When Mima Kirigoe made the transition from pop star to actress, she didn't expect her life to become about balancing death threats from jaded fans with agents arguing over her next big career move.
What unfolded was one of the best murder mystery plots in anime movie history, with Mima slowly losing her grip on reality, complete with gorgeously over-the-top visuals that perfectly balanced the beauty of the characters with the gruesomeness of the on-screen murders.
5. A Silent Voice (2016)
Directed by Naoko Yamada
Starring Miyu Irino, Saori Hayami, Aoi Yūki
Animation, Drama (2h 10m)
Not every great anime film is a thrilling, sci-fi, mind-bending, reality-shifting experience packed with chaotic visuals. A Silent Voice is a quieter kind of anime film about a reformed bully who's trying to make amends for the harm he's inflicted on others.
He reaches out to Shoko, a deaf girl who was once forced to move to another school just to get away from his bullying. Through the two of them, we explore the nature of forgiveness, disability, and whether people can truly change from their nasty ways.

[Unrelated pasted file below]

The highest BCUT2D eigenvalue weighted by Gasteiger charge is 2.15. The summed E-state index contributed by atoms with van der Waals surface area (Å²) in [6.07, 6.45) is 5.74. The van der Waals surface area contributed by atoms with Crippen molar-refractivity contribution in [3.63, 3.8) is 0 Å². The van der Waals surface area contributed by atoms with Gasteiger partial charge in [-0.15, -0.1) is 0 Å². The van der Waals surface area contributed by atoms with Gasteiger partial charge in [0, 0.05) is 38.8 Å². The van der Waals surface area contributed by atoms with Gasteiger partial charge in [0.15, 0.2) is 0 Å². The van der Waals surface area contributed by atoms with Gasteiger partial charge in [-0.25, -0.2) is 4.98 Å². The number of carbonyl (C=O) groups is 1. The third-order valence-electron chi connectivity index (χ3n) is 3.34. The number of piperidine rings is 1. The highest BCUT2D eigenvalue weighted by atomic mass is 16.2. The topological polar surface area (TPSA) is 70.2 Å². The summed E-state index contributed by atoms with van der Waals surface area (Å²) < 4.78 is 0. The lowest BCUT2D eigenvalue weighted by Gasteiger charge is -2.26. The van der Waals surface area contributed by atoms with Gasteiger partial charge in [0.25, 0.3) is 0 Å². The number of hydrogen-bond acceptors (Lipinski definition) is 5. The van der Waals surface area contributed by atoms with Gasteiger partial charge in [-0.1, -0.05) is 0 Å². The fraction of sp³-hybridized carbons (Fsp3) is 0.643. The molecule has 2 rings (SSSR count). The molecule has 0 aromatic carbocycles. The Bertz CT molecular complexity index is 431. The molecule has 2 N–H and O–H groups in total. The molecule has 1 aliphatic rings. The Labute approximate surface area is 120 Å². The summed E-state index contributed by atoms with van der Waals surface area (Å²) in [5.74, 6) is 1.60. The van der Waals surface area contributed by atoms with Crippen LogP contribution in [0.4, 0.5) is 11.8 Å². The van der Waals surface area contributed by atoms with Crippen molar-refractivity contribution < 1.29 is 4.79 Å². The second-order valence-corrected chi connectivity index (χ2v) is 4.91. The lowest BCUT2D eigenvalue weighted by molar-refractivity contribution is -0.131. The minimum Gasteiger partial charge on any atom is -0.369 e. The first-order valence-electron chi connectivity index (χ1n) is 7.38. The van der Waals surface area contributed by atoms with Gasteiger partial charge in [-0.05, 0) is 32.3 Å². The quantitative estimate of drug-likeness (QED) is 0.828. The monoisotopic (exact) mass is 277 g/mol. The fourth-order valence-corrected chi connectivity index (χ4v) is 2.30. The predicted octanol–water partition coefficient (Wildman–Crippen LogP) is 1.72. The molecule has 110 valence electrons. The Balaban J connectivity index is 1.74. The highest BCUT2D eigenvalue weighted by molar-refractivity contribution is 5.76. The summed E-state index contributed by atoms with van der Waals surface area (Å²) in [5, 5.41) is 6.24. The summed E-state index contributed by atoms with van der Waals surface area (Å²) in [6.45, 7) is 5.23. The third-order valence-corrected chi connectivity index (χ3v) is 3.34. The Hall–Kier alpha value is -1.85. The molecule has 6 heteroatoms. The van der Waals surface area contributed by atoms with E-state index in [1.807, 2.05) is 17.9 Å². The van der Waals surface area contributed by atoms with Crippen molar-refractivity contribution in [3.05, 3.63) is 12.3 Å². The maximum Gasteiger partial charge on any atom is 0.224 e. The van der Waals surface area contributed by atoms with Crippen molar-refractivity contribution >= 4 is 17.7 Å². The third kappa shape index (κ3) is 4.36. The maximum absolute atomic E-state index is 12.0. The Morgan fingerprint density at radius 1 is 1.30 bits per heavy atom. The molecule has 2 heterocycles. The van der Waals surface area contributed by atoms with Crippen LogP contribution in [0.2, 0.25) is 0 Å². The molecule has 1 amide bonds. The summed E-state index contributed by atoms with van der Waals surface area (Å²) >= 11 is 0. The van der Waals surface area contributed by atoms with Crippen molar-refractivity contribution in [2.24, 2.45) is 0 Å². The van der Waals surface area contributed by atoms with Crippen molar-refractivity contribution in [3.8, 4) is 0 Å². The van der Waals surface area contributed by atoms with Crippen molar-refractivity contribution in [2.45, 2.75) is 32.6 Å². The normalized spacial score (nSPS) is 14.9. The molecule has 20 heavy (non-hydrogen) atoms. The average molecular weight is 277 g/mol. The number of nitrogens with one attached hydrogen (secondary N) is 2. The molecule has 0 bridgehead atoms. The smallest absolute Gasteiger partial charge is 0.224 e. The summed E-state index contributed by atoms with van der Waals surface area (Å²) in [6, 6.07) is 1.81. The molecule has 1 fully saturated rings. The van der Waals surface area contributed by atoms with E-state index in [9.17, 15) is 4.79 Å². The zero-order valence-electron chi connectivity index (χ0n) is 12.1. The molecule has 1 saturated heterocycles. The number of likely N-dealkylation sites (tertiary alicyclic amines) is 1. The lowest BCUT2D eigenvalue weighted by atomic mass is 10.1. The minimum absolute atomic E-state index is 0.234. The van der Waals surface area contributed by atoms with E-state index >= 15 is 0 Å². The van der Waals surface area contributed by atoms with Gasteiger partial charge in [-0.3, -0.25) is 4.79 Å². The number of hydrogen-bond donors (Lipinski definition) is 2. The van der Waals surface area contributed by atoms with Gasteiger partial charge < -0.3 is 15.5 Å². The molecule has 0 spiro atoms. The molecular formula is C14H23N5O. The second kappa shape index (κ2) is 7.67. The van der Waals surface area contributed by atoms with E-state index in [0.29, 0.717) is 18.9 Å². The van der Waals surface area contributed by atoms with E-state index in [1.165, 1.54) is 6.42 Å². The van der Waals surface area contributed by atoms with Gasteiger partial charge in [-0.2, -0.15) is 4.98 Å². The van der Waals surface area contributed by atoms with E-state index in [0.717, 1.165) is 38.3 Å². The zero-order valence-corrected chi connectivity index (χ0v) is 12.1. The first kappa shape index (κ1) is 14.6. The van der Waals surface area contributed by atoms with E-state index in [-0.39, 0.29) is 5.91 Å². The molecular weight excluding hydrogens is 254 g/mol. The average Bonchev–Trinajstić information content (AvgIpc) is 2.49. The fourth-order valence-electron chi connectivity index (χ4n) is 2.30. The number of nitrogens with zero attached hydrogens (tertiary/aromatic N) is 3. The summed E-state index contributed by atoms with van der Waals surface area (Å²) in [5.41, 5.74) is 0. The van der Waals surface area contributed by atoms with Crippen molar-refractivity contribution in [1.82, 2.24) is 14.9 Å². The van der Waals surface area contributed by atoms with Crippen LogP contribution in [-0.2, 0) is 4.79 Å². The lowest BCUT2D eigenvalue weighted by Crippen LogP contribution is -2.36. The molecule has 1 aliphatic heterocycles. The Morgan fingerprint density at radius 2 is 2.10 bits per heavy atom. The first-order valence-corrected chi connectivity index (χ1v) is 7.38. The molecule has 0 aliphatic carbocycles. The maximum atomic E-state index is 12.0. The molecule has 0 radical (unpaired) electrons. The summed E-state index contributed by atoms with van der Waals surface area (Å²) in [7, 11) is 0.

A Silent Voice is perfect for a quiet night in when you need to have a good cry. Just make sure to have those tissues at the ready!
4. Ghost in the Shell (1995)
Directed by Mamoru Oshii
Starring Mimi Woods, Richard Epcar, Tom Wyner
Animation, Action, Crime (1h 23m)
Many people would argue that the Ghost in the Shell film surpassed the manga it was originally based on, which is certainly a fair assessment. Cut down to feature film length, the plot of Ghost in the Shell became much tighter and the message more effective.
This anime film is a cyberpunk thriller about a mysterious hacker called the Puppet Master who wreaks havoc on a near-future, tech-advanced society. It has characters wrestling with questions about the nature of humanity and the blurring lines between humans and machines.
The animation in Ghost in the Shell holds up, even three decades since it was first released. Of the multitude of sequels and spin-offs that this movie spawned, none have managed to eclipse the original.
3. Redline (2009)
Directed by Takeshi Koike
Starring Patrick Seitz, Michelle Ruff, Liam O'Brien